Less than 24 hours after two Iowa pastors, taking different approaches, announced they were going to fight the state's Civil Rights Commission over a brochure that said churches must allow transgender people to use the bathroom of their choice, the state blinked.
In a press release Friday evening, the ICRC issued the following statement, attributed to director Kristin H. Johnson:
The Iowa Civil Rights Commission has never considered a complaint against a church or other place of worship on this issue. This statute was amended to add these protected classes (sexual orientation and gender identity) in 2007 and has been in effect since then. The Iowa Civil Rights Commission has not done anything to suggest it would be enforcing these laws against ministers in the pulpit, and there has been no new publication or statement from the ICRC raising the issue. The Commission regrets the confusion caused by the previous publication.
The revised brochure may be viewed by clicking here.
Chelsey Youman, Chief of Staff for First Liberty Institute, which is representing one of the pastors—the Rev. Cary Gordon, senior pastor of Cornerstone World Outreach in Sioux City—said they were "taking the state at its word." For now.
"However, if it does in the future, we stand ready to use the full force of the law to protect the church's free exercise of religion and free speech under the Constitution," she added.
"I accept the Iowa Civil Rights Commission's public apology, with clear reservations," Gordon said. "We will continue to monitor their activities and stand ready to defend all churches at any time."
The brochure was also the subject of a federal lawsuit now pending in the Southern District of Iowa. The Alliance Defending Freedom, which is representing pastor Michael Demastus of Fort Des Moines Church of Christ in Des Moines, filed suit last week, as well.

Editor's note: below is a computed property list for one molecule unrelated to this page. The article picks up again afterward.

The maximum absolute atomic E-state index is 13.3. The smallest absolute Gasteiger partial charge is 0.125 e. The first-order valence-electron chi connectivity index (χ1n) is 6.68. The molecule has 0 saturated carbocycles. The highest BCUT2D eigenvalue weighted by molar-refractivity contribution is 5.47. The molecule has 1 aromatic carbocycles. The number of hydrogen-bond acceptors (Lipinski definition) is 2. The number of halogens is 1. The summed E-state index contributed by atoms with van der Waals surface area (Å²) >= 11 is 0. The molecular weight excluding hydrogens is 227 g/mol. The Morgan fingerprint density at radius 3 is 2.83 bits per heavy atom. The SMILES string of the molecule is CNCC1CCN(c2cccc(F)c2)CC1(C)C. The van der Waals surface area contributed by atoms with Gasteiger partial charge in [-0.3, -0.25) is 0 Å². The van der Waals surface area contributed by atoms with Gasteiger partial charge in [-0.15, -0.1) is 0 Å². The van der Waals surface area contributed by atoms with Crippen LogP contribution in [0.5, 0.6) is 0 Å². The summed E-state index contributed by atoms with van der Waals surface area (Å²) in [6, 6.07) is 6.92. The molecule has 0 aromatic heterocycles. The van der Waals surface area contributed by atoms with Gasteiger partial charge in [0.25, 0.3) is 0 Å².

The ADF has not yet responded to the new development.
But, that might not be the end of the story. Iowa is in the Eighth Judicial Circuit, but in the neighboring Fifth Circuit—in Mississippi, to be precise—a federal judge has issued an opinion that religion cannot be a reason to refuse public accommodation or services to LGBT people.
The Protecting Freedom of Conscience from Government Discrimination Act sought to shield those who believe in biblical marriage and that gender is defined by sex at birth.
U.S. District Judge Carlton Reeves, however, said the law, which was adopted this spring, allows unconstitutional "arbitrary discrimination" against the LGBT community, unmarried people, and others. He added that it violated the guarantee of religious neutrality and the promise of equal protection under the law by granting special rights to citizens holding certain beliefs.
"The state has put its thumb on the scale to favor some religious beliefs over others," he wrote. "[It] favors Southern Baptist over Unitarian doctrine, Catholic over Episcopalian doctrine, and Orthodox Judaism over Reform Judaism doctrine."
Although Mississippi Gov. Phil Bryant, a Republican who signed the measure into law in April, said he looks forward to "an aggressive appeal," the state's attorney general isn't so sure. Jim Hood, a Democrat, said he needed to "think long and hard" about whether or not he wanted to spend taxpayer dollars on an appeal.
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